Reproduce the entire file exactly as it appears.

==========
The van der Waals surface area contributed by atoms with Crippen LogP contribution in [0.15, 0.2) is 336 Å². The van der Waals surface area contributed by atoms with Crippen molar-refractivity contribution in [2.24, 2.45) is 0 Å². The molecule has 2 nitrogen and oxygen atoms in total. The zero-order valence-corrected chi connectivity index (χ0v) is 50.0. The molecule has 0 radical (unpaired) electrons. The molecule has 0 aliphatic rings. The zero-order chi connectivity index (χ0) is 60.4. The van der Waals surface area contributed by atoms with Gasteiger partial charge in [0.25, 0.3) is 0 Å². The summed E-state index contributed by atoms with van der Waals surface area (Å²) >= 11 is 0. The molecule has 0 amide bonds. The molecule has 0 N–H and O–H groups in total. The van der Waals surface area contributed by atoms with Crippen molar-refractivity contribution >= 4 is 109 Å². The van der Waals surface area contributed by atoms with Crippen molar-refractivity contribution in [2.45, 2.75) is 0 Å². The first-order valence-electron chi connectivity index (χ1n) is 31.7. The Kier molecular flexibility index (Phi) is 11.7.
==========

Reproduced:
The van der Waals surface area contributed by atoms with Crippen LogP contribution in [0.15, 0.2) is 336 Å². The van der Waals surface area contributed by atoms with Crippen molar-refractivity contribution in [2.24, 2.45) is 0 Å². The molecule has 2 nitrogen and oxygen atoms in total. The zero-order valence-corrected chi connectivity index (χ0v) is 50.0. The molecule has 0 radical (unpaired) electrons. The molecule has 0 aliphatic rings. The zero-order chi connectivity index (χ0) is 60.4. The van der Waals surface area contributed by atoms with Gasteiger partial charge in [0.25, 0.3) is 0 Å². The summed E-state index contributed by atoms with van der Waals surface area (Å²) >= 11 is 0. The molecule has 0 amide bonds. The molecule has 0 N–H and O–H groups in total. The van der Waals surface area contributed by atoms with Crippen molar-refractivity contribution >= 4 is 109 Å². The van der Waals surface area contributed by atoms with Crippen molar-refractivity contribution in [2.45, 2.75) is 0 Å². The first-order valence-electron chi connectivity index (χ1n) is 31.7. The Kier molecular flexibility index (Phi) is 11.7.